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Brazil have the best goalkeeping duo, as Alisson, Ederson impress

"Tite has a big problem," Alisson joked. In truth, it's a problem all coaches would like to have. With less than six months to go until the 2018 World Cup in Russia, Brazil's manager has to choose between two of the best goalkeepers in the world.

Together with Alisson's former Roma teammate Mohamed Salah, who has wowed at Liverpool, Manchester City goalkeeper Ederson has been the most influential signing in the Premier League this season. In awe of his performances, it's understandable that many have been shocked to find out he has just one cap for his country.

The guy keeping him out of the No. 1 jersey must be pretty exceptional and guess what? Alisson doesn't disappoint. He's a fine goalkeeper; the best in Serie A this season. And that has been a pleasant surprise for Roma fans, who lost the best keeper of last season, Wojciech Szczesny, when he moved to Juventus over the summer.

An €8.5m buy from Internacional 18 months ago, Alisson now looks an absolute bargain. It wouldn't be at all surprising if, come summer, Roma football director Monchi finds a world record offer for a goalkeeper on his desk amid reported interest from PSG and Liverpool.

Now Ederson fans will be asking: Is Alisson really that good? Has he been as transformational as Ederson? Is he changing the role of goalkeeping in Serie A to the same degree Ederson is in the Premier League? But this isn't an article about who is better. It comes down to preference, and right now Tite prefers Alisson for Brazil.

Tite was blown away by what he saw against Atletico in September's 0-0 draw in the Champions League, and he wasn't the only one. Diego Simeone couldn't believe what he was seeing either. Atleti laid siege to the Roma goal, but nothing got past Alisson. He made nine saves on the night -- NINE -- including a clutch stop to deny Saul in the 90th minute, which Alisson considers his most "special" save of 2017.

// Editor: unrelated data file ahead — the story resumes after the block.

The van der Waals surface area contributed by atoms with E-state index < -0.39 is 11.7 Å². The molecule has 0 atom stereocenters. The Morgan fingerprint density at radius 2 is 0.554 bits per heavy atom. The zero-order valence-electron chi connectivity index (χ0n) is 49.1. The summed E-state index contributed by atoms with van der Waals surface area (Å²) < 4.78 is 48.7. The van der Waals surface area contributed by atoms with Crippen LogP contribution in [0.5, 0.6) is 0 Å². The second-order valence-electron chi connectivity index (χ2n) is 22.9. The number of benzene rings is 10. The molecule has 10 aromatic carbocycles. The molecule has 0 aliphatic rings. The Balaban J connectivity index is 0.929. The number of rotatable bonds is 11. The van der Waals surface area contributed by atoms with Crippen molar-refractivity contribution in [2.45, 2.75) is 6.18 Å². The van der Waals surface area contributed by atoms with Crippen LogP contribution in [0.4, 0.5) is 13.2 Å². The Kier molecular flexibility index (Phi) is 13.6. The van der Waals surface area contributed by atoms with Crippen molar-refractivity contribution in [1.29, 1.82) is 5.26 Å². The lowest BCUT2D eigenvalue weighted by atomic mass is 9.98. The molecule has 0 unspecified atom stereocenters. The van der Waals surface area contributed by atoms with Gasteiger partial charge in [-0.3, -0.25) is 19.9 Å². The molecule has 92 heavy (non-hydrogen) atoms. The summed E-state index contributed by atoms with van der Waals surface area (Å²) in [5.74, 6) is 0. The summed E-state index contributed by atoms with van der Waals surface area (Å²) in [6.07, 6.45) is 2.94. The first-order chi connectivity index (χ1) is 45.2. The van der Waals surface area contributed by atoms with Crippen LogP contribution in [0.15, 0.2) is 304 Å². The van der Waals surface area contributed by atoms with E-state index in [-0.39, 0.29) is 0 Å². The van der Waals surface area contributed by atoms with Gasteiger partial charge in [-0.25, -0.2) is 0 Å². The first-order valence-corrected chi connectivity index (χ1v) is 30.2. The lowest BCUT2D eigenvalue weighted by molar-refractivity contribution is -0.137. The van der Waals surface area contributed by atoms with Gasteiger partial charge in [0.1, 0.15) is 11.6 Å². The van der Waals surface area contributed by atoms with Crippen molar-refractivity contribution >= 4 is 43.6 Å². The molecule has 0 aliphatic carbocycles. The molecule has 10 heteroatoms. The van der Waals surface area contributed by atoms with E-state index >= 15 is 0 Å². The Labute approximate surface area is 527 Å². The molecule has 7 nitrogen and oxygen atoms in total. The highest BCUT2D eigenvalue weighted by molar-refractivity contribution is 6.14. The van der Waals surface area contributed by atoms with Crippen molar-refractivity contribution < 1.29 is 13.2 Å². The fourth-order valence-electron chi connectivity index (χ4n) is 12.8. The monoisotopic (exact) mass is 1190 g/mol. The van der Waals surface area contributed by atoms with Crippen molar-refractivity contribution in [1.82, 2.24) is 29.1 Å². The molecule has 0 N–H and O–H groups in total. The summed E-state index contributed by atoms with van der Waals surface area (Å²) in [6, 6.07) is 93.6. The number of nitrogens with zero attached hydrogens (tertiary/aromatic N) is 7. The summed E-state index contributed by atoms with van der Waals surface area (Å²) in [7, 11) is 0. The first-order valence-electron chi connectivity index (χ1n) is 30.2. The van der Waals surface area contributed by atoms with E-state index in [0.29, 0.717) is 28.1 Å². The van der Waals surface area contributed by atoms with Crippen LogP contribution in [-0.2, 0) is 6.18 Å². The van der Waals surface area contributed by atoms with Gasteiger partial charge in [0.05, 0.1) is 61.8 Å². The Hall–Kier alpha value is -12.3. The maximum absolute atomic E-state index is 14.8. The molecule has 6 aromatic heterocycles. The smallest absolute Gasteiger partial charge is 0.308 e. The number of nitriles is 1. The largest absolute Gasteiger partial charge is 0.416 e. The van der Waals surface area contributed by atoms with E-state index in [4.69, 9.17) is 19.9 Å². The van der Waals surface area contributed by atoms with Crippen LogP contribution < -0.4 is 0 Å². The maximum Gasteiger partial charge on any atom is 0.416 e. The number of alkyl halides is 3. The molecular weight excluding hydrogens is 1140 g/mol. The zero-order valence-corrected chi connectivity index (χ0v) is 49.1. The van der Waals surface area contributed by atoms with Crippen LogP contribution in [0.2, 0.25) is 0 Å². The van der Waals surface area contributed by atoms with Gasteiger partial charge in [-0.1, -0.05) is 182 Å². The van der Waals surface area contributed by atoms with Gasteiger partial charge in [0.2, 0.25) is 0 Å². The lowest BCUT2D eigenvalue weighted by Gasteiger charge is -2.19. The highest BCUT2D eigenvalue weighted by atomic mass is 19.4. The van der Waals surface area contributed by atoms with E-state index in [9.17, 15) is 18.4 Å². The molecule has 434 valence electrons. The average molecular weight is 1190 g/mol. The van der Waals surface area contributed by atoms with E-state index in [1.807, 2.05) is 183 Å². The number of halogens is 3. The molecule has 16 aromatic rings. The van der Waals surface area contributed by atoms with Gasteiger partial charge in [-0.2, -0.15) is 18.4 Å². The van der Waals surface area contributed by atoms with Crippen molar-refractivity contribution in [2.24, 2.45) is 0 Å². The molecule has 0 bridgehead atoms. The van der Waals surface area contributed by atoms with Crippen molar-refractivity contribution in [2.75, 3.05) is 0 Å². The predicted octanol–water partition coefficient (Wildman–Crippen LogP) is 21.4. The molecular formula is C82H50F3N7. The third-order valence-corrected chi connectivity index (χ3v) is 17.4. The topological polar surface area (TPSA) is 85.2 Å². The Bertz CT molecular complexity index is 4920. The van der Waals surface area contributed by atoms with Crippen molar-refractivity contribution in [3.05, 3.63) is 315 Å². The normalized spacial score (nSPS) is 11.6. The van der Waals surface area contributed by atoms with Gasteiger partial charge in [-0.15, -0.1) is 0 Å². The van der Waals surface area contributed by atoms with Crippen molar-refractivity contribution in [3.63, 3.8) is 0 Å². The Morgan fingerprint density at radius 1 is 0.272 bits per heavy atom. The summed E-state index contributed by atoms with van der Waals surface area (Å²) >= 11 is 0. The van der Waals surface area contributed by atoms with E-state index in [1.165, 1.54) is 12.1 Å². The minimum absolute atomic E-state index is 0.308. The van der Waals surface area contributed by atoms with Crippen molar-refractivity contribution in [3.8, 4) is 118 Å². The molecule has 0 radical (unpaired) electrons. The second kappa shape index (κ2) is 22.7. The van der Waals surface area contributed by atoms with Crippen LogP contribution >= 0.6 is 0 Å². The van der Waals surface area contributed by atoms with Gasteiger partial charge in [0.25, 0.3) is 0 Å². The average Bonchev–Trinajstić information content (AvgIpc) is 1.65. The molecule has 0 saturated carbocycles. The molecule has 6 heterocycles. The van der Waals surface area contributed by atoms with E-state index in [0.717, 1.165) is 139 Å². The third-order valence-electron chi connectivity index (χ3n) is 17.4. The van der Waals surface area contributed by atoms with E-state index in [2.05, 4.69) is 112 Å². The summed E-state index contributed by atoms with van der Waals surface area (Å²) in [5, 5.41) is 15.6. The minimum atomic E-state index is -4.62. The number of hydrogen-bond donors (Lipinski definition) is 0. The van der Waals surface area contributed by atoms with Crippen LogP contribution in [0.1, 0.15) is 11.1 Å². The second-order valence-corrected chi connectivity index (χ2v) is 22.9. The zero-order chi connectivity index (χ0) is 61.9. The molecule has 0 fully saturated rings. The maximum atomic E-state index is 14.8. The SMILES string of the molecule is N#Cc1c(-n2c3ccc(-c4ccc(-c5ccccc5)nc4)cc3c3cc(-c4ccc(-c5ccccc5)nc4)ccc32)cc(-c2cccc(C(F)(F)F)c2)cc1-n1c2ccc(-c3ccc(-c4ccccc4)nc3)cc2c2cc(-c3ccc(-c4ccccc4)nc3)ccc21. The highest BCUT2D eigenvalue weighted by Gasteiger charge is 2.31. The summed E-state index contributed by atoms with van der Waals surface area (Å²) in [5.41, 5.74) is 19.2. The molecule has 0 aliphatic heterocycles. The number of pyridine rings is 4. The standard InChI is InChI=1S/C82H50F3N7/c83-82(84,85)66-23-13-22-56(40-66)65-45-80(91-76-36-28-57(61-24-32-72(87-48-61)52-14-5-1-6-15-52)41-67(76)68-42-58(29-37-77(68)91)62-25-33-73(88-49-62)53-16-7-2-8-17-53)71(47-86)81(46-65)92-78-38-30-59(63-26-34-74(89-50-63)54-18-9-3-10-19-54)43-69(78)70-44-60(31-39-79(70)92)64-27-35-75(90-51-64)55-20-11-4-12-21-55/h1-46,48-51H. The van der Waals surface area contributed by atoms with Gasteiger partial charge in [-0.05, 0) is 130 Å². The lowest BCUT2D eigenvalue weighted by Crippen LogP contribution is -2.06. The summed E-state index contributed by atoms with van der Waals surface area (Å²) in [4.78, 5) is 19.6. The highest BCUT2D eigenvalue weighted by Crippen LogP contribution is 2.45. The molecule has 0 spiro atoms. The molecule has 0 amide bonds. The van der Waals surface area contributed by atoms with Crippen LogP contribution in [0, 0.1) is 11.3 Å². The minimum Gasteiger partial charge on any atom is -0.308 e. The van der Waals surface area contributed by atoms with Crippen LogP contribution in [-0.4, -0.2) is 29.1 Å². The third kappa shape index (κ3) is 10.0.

"We've got to congratulate the goalkeeper. He had a great game," Simeone said afterwards.

Roma's Brazilian goalkeeper Alisson throws the ball during the UEFA Champions League Group C football match AS Roma vs FK Qarabag on December 5, 2017 at the Olympic stadium in Rome.  / AFP PHOTO / Filippo MONTEFORTEFILIPPO MONTEFORTE/AFP/Getty Images
Alisson's goalkeeping mastery allowed Roma to emerge from the Champions League.

The point that Alisson got Roma that night proved crucial in them improbably topping the group of death of this year's Champions League. It was one of three clean sheets Alisson kept -- the other was against Chelsea at the Olimpico -- and it mattered that he was the keeper who left the biggest impression in a group that included Thibaut Courtois and Jan Oblak.

The Atleti game was no exception, either; with Alisson it is the rule. Roma have defended much better since then, their defence is currently Serie A's best and there have been three games when Alisson hasn't even had a save to make. When Roma have needed him, however, he has come up with the extraordinary.